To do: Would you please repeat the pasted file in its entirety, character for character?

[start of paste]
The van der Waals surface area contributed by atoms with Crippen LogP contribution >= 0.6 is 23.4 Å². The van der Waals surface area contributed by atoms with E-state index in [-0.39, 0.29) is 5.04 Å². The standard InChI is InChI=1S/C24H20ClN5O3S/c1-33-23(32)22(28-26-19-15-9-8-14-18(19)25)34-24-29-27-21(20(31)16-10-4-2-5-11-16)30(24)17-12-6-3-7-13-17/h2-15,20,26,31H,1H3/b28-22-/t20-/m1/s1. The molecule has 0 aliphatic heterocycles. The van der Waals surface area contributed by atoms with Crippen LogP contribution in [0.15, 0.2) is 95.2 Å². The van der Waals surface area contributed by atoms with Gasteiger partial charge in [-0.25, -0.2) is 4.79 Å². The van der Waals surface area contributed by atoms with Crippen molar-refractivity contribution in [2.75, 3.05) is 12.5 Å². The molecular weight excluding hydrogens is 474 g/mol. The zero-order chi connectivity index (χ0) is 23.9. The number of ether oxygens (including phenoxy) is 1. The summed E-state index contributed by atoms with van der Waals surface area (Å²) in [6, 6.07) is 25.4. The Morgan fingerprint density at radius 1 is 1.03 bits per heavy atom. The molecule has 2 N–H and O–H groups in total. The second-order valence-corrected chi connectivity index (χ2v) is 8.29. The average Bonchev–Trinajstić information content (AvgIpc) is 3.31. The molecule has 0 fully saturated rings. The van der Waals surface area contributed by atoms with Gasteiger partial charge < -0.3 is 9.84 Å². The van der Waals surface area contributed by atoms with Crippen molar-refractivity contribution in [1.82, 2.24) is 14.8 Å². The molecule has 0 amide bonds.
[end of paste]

The van der Waals surface area contributed by atoms with Crippen LogP contribution >= 0.6 is 23.4 Å². The van der Waals surface area contributed by atoms with E-state index in [-0.39, 0.29) is 5.04 Å². The standard InChI is InChI=1S/C24H20ClN5O3S/c1-33-23(32)22(28-26-19-15-9-8-14-18(19)25)34-24-29-27-21(20(31)16-10-4-2-5-11-16)30(24)17-12-6-3-7-13-17/h2-15,20,26,31H,1H3/b28-22-/t20-/m1/s1. The molecule has 0 aliphatic heterocycles. The van der Waals surface area contributed by atoms with Crippen LogP contribution in [0.15, 0.2) is 95.2 Å². The van der Waals surface area contributed by atoms with Gasteiger partial charge in [-0.25, -0.2) is 4.79 Å². The van der Waals surface area contributed by atoms with Crippen molar-refractivity contribution in [2.75, 3.05) is 12.5 Å². The molecular weight excluding hydrogens is 474 g/mol. The zero-order chi connectivity index (χ0) is 23.9. The number of ether oxygens (including phenoxy) is 1. The summed E-state index contributed by atoms with van der Waals surface area (Å²) in [6, 6.07) is 25.4. The Morgan fingerprint density at radius 1 is 1.03 bits per heavy atom. The molecule has 2 N–H and O–H groups in total. The second-order valence-corrected chi connectivity index (χ2v) is 8.29. The average Bonchev–Trinajstić information content (AvgIpc) is 3.31. The molecule has 0 fully saturated rings. The van der Waals surface area contributed by atoms with Gasteiger partial charge < -0.3 is 9.84 Å². The van der Waals surface area contributed by atoms with Crippen molar-refractivity contribution in [1.82, 2.24) is 14.8 Å². The molecule has 0 amide bonds.